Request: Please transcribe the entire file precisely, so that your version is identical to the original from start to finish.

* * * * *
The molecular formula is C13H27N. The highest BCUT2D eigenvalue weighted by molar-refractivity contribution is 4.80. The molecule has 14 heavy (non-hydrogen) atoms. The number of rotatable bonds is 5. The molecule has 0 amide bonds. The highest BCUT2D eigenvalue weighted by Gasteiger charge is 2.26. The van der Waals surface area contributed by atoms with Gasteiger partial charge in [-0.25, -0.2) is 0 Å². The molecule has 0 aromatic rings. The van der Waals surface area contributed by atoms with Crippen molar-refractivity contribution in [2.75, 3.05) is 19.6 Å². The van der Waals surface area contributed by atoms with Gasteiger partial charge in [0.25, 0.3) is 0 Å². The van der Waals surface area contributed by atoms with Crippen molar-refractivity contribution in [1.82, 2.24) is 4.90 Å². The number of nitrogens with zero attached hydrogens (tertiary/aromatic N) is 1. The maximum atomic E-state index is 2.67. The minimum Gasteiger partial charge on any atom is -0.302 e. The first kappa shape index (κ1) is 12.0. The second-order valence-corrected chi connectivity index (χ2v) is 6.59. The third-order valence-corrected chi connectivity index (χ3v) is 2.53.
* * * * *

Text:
The molecular formula is C13H27N. The highest BCUT2D eigenvalue weighted by molar-refractivity contribution is 4.80. The molecule has 14 heavy (non-hydrogen) atoms. The number of rotatable bonds is 5. The molecule has 0 amide bonds. The highest BCUT2D eigenvalue weighted by Gasteiger charge is 2.26. The van der Waals surface area contributed by atoms with Gasteiger partial charge in [-0.25, -0.2) is 0 Å². The molecule has 0 aromatic rings. The van der Waals surface area contributed by atoms with Crippen molar-refractivity contribution in [2.75, 3.05) is 19.6 Å². The van der Waals surface area contributed by atoms with Gasteiger partial charge in [0.25, 0.3) is 0 Å². The van der Waals surface area contributed by atoms with Crippen molar-refractivity contribution in [1.82, 2.24) is 4.90 Å². The number of nitrogens with zero attached hydrogens (tertiary/aromatic N) is 1. The maximum atomic E-state index is 2.67. The minimum Gasteiger partial charge on any atom is -0.302 e. The first kappa shape index (κ1) is 12.0. The second-order valence-corrected chi connectivity index (χ2v) is 6.59. The third-order valence-corrected chi connectivity index (χ3v) is 2.53.